Saturday, March 21, 2015

Scatter #50

    Wow.  50 of these posts.  I'm kinda stunned my own self.  But I just keep finding more strange, lovely and wonderful things I feel compelled to share.  So without delay, here we go!
    In 2012 Stephane Rolland designed this sinuous evening dress of gray silk.  In general shape its a now standard mermaid dress.  What gives it a special sensibility are those dozens of curving panels of silk moving up the body, and no doubt shifting beautifully when in motion.  Sometimes its the application of something that will become kinetic to a garment that makes it hard to ignore.  Even though this dress is a mid tone gray, the person wearing it would be capable of drawing much attention.
    Fabric in motion.  Its sensual, powerful, potentially expressive of a huge range of emotion.  For me, textiles are one of the great things we have created.  They permeate every part of our culture at all levels.  And even, as in this case, its simply a patterned piece of cloth blowing around a body, the microsecond of beauty captured, is breathtaking.  I find, in the breadth of fabric types and endless array of things to be explored, expressed and shared. This is only one of them.  I am routinely inspired.
    In 1920, this golden yellow rayon dressing gown was made, with appliques of silk crepe, and silk taffeta in a huge, abstracted design of roses.  The sleeves and hem are trimmed with multiple rows of maribou.  The lucky lady who owned and wore this must have felt quite like a femme fatale in this.  It really makes me sad, when I see things of this sort, that we no longer bother to make ourselves feel special in this way anymore.  What a wonderful gift to give yourself, to be able to slip into something this delicious when you get home from work.
    Me and my man skirt thing. I know, I know.  I can't seem to help myself.  This image comes from a  German fashion magazine editorial called Keine Kompromisse.  What is appealing to me here, apart from that rather distracting young man is that this man skirt owes nothing to kilts or to sarongs.  Its a different thing entirely.  The way its draped recalls women's skirts of the later 19th century, and the fabric is regularly slashed in the manner of clothing of the Renaissance.  I would love to see this in motion.  It also brings up a memory for me.  When I was in my 20s, and had begun to amass a collection of antique clothes for study and use, I had bought a gray taffeta skirt and bustle from the. 1890s.  The fabric was still quite sturdy, and because I am who I am, I tried it on. It fit!  I have to admit that I loved the feel of both freedom from pants, and the kind of grandeur of the trained skirt, with its distinctive taffeta rustle.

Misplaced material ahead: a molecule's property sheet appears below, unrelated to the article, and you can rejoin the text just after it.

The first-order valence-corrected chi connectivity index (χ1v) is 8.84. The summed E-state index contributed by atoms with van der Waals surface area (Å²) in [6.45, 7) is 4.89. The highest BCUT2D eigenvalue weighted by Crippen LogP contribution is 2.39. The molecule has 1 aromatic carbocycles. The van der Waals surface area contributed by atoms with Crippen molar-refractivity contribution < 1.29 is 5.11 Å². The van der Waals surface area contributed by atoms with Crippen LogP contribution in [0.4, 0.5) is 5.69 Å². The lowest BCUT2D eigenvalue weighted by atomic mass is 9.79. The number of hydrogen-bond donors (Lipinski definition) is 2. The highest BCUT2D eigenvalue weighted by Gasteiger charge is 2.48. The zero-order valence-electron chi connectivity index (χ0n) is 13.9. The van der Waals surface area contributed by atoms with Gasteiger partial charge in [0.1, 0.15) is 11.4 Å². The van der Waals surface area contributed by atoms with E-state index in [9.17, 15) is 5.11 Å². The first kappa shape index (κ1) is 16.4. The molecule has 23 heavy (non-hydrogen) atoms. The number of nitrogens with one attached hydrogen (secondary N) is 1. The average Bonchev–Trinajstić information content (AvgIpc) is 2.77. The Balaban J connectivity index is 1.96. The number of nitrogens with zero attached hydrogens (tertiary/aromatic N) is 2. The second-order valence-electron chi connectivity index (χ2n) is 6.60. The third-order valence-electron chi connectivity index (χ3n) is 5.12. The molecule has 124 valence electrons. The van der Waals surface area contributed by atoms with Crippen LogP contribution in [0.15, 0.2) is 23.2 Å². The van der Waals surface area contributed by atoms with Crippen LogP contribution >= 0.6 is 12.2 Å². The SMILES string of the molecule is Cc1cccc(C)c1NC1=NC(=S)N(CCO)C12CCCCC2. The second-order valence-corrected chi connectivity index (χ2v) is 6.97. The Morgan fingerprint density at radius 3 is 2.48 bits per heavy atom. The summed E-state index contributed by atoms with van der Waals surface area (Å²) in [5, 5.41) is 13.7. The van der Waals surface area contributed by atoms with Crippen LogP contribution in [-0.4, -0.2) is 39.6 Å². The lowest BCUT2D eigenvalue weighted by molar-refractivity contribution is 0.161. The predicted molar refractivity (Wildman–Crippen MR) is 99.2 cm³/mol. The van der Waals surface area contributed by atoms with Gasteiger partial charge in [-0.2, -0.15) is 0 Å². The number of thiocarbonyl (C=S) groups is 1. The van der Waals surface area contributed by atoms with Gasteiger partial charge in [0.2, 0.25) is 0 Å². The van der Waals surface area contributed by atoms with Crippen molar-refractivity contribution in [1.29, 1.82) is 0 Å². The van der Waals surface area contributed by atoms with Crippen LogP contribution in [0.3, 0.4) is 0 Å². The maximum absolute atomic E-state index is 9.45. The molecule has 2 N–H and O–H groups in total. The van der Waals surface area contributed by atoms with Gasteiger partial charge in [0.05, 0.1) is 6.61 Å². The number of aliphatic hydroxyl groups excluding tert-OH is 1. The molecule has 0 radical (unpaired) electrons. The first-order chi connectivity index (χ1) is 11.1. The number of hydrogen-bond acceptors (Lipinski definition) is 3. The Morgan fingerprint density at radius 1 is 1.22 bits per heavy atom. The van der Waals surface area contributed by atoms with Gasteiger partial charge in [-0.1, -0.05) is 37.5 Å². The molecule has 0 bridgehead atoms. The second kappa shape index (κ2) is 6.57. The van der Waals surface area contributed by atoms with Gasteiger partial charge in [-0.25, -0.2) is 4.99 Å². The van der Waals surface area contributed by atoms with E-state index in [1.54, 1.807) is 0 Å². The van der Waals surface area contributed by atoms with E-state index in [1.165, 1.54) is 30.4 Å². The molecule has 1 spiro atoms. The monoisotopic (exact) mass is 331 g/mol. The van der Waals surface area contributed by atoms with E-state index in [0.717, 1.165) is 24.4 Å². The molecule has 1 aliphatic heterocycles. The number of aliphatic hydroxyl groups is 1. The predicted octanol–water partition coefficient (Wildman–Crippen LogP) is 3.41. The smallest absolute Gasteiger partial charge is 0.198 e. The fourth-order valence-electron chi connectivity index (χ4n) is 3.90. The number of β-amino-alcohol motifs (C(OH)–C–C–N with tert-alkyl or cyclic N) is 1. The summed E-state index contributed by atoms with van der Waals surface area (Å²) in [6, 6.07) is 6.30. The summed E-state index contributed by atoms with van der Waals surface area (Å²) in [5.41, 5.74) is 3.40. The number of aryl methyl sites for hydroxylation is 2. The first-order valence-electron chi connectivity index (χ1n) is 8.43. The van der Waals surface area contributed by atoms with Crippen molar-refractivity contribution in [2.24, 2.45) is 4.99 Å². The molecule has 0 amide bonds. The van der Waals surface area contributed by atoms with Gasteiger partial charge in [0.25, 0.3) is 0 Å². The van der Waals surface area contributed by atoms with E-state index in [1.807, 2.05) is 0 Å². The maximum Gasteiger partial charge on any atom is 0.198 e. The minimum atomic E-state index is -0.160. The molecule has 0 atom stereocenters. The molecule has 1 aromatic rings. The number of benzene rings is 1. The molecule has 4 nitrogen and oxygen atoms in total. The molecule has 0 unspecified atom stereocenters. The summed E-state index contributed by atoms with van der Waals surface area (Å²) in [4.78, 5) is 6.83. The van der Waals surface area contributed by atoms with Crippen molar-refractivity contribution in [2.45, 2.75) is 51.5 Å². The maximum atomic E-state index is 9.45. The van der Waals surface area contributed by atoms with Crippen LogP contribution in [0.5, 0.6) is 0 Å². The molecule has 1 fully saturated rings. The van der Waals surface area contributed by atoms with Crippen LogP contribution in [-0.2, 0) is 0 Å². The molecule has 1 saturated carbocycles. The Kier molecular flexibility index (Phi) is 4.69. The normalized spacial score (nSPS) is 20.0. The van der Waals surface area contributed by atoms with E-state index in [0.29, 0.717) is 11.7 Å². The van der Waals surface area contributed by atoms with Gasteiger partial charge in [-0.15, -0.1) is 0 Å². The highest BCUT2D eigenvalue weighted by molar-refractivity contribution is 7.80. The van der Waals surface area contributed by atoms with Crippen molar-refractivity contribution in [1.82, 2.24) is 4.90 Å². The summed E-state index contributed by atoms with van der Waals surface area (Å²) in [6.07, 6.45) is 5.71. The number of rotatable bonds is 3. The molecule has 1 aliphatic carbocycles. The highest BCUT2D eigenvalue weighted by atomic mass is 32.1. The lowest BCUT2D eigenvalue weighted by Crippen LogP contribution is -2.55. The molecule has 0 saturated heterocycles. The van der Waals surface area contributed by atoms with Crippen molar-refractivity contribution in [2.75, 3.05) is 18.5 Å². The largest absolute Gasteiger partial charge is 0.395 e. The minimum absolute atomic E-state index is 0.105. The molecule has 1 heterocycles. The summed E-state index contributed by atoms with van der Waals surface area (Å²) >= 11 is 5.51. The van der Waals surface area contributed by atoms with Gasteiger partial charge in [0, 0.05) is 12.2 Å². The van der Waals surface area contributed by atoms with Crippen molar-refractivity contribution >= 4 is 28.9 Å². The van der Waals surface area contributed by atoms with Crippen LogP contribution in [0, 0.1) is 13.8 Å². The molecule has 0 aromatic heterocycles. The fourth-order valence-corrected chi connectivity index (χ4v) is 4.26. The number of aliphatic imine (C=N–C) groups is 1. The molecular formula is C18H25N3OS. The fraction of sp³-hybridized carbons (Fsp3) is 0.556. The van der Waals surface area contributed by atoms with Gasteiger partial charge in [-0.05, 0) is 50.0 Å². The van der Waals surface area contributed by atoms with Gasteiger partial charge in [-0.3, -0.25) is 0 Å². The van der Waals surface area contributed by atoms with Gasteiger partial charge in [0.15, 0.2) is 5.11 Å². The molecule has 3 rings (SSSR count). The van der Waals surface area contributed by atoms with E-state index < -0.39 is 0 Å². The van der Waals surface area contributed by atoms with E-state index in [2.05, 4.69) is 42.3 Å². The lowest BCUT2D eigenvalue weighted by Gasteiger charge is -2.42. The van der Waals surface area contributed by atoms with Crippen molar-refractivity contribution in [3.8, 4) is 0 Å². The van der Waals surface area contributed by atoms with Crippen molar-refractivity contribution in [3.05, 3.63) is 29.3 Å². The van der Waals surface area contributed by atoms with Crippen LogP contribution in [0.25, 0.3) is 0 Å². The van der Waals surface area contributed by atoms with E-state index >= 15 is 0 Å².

Oh Mr Gaultier, what have you gotten up to?  Actually, this is from one of his 2002 collections, but its still an envelope pusher.  The ghostly coloration, the masked face, the black cape, put this in some strange world where people have shifting reality and things transform at will.  But part of what I admire so very much about Gaultier is that no matter how out there he gets, he never forgets that things need to be beautiful.  This is a deeply compelling look.  And minus the mask/hood thingy, quite wearable.
    This reptilian looking jacket is by menswear designer Boris Bidjan Saberi.  I love the texture of it.  Its snake-like, and really sexy looking, in a dark danger sort of way.  And also, though its difficult to see clearly here, the back is cut to deliberately create sharp lumps, and ridges, that enhance that sense of being a reptile.  Edgy, pushy, and hot.
    I have always loved the Ascot races sequence from My Fair Lady, and I have a lot of respect for Cecil Beaton as a designer.  There are, however, times when he does make me wonder.  This hat, worn by one of the extras in that sequence is just such a sartorial WTH for me.  It owes very little, if anything to the time its meant to be a part of, and the proportions are really odd.  Its hardly the only one of his millinery fantasias from that sequence to be out of time, but for me, tis the one I find least appealing.